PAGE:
Week 5: Understanding Business Models, the Market and Company Cultures

Week 5: Understanding Business Models, the Market and Company Cultures

02-Jul-2018 by Ceylan Ersoy

Yet again, we successfully concluded a busy 5th week for our program. With our teams hard at work even on the field, we used the week not only to learn more about developing a fitting company culture and model but also delved into issues of company finances, business models and market fits. Our teams had the chance to reflect on their growth and presence in the Valley as growing companies.

On Tuesday, we had an insightful session with Dmitriy Kustov, an expert in taxing, audits and financial reporting from CPA Kustov& Associates, Inc. His accounting firm specializes in Financial Statement Auditing, Tax Preparation, and Tax Consulting for individual and business clients. In addition to answering a plethora of questions regarding critical financial strategies that startups should follow, Mr. Kustov also shared recommendations on adjusting to American finances as foreigners to the system. His presentation helped create a financial roadmap for our teams seeking to follow a vast array of different routes in terms of becoming a permanent resident in the US or managing their US finances as a non-resident. “My advice would be to only try and become a resident when it is absolutely necessary” Kustov said as he concluded his section of the presentation focusing on the federal tax system.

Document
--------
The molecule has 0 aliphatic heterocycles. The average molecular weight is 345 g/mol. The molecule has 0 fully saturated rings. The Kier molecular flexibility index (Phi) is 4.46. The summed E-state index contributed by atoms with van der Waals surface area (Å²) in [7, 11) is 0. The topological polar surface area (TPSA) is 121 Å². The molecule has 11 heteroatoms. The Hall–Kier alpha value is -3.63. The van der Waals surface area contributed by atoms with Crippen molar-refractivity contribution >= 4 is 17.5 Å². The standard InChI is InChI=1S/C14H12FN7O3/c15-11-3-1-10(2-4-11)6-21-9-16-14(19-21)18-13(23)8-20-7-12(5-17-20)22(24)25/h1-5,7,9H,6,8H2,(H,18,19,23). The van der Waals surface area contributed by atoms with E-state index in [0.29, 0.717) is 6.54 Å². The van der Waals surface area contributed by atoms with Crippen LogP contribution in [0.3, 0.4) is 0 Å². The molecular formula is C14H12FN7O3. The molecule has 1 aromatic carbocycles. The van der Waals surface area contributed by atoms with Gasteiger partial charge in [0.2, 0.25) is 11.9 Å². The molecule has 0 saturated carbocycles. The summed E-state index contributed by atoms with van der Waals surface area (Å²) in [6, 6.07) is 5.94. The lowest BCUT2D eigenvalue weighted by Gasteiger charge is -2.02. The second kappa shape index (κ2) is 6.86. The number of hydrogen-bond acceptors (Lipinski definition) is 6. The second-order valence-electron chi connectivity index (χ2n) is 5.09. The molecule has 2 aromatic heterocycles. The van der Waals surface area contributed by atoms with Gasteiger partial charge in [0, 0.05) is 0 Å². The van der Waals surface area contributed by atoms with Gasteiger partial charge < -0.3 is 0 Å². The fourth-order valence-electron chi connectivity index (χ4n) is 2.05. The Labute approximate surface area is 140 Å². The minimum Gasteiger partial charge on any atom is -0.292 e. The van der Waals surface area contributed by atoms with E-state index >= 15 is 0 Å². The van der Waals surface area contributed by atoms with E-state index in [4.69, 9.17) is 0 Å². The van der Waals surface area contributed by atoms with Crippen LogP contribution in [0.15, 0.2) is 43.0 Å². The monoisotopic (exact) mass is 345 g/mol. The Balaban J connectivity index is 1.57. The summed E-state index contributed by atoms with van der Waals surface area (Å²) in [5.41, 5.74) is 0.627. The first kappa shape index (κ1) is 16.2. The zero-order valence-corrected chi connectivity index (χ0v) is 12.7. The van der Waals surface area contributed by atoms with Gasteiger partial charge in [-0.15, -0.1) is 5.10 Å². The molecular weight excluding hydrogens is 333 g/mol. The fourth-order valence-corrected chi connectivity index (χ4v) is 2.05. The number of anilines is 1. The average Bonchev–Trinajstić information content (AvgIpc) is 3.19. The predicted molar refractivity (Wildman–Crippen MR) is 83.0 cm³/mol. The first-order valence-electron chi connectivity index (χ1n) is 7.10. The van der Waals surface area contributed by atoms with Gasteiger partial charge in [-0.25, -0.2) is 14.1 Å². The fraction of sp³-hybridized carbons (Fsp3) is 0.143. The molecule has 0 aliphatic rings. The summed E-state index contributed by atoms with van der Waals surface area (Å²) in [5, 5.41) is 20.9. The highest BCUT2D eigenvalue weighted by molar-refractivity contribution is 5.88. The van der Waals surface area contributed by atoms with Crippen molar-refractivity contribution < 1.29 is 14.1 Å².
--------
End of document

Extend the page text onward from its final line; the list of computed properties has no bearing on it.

For this week, we designated Wednesday as our day of individual weeklies with the teams. Each team had a fruitful discussion with our managing director Çiğdem Toraman with the guidance of our mentors including Jeff Abbott. Teams had the chance to reflect on their overall process so far and where they are at in terms of their goals and deadlines. Since this week bared a high volume of fieldwork, it was helpful to take a moment to understand what great things have been accomplished so far in the program for the teams.